Video of Daisuke Matsuzaka pitching in the bullpen on Thursday, posted online by the Fukuoka Softbank Hawks, revealed nothing spectacular or particularly revelatory. If anything, Matsuzaka resembled the pitcher he’s always been.
His mechanics weren’t drastically different from the form he utilized last year with the New York Mets and his delivery looked typically Matsuzaka, longish and with a slight hitch. He threw again on Friday, working on his balance and form — it was said he might be trying to get back to what worked in Japan the first time around — while pitching coach Yoshinori Sato kept watch.
It was a small, but nonetheless important step for a player making a highly publicized return to Japanese baseball. It’s been eight years since Matsuzaka pitched in an NPB game. In the interim, he won a World Series and went through various highs and lows in the majors. Now he’s back, in Hawks colors rather than the Seibu Lions uniform he wore from 1999-2006. Matsuzaka will draw a lion’s share of attention in the early stages of the spring and the regular season because of his past, but fans would be wise not to set the bar too high on his future.
Matsuzaka may look similar to his younger self, but he’s not the kaibutsu of old, the monster molded in the fires of Koshien in 1998 who became a powerful presence in the Pacific League for eight seasons before leaving for the majors in 2006. He’s 34 years old now, with eight years of MLB mileage — where he faced a heavier and more grueling workload — on his arm, not to mention Tommy John surgery. He’s experienced a natural decline in his skills. Where his fastball averaged 149 kph (92.4 mph) when he broke into the majors in 2007, his velocity was down to 145 (90.3) last season according to data collected by Fangraphs. He may have to be craftier this year and rely a little more on the rest of his repertoire. In some ways, Matsuzaka is similar to a foreign pitcher. He’s an MLB player, and coming to Japan requires some level of adjustment.
A famous, or infamous depending on how long you like your half-innings, nibbler around the plate, Matsuzaka will come home to a slightly friendlier strike zone and fewer mashers littering opposing lineups. What he’ll have to adjust to is more hitters who are going to put the ball in play against him, which could be trouble if he’s putting a lot of runners on, as Dice-K is wont to do at times. He won’t escape home run hitters entirely either, with Takeya Nakamura, Ernesto Mejia, Sho Nakata and others roaming the Pacific League these days.
The group of pitchers returning to Japan after four or more seasons in the majors isn’t a large one, and they haven’t historically had much success back on home soil. The outlier is Kazuhisa Ishii, who returned in his age-32 season. Ishii had three double-digit win campaigns, a 65-57 record and 3.94 ERA for the Tokyo Yakult Swallows and the Lions, where he was a important piece of a Japan Series winner in 2008, from 2006-13 after four years in the majors with the Los Angeles Dodgers and the Mets.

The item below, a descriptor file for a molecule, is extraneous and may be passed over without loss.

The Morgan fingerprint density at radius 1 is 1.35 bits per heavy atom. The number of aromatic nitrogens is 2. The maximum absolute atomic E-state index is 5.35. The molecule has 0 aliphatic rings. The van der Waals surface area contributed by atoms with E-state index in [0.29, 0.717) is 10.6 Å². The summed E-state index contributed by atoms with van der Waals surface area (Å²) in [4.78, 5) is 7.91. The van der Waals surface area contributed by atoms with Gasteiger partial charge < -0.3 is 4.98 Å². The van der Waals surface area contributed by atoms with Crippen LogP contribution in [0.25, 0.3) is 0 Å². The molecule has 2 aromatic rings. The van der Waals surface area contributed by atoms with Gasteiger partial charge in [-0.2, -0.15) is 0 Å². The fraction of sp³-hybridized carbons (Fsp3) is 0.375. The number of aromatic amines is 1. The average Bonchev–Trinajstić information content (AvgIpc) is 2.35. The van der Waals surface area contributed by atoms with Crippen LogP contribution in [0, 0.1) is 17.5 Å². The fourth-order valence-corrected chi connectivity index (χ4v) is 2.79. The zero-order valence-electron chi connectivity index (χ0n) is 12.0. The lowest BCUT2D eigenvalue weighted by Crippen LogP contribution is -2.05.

Matsuzaka won more than he lost over the last eight years, going 56-43 in MLB, but went from winning 18 games for the 2008 Red Sox to having commentators qualify their assessments of subsequent prominent Japanese pitchers by assuring everyone, “he’s not Daisuke Matsuzaka.” As these things usually go, Matsuzaka wasn’t quite as bad as that. He didn’t live up to the $103 million the Red Sox sunk into him, but he’s hardly the only player to flame out during a big contract.
Matsuzaka was (way) overpaid during his final four seasons in Boston, but he was at least good for the first two, going 33-15 with a 3.72 ERA over his first 61 starts, while helping Boston win a World Series. Comparatively, Yu Darvish was 29-18 with a 3.34 ERA in his first 61 starts, though a 3.28 fielding independent pitching average, compared to Matsuzaka’s 4.14, bears out that Darvish was better over his first two seasons.
The difference is Darvish continued pitching well, while Matsuzaka was nicked by injuries, made an ill-fated decision to play hurt during the 2009 World Baseball Classic, and saw his productivity take a sharp decline. After an unceremonious exit from Boston in 2012, Matsuzaka was briefly in the Cleveland Indians’ organization before latching on with the Mets in 2013. He pitched well enough for New York, where he was 6-6 with his only MLB save in 61 appearances over two seasons both starting and in the bullpen.
On Thursday, Matsuzaka allowed a sheepish grin to cross his face after his practice session and broke into a full laugh at something manager Kimiyasu Kudo said before chatting with former Hiroshima Carp manager Kenjiro Nomura.
Only time will tell if Matsuzaka can turn back the clock and keep the good times rolling into the regular season, but it might not be an easy road to walk.
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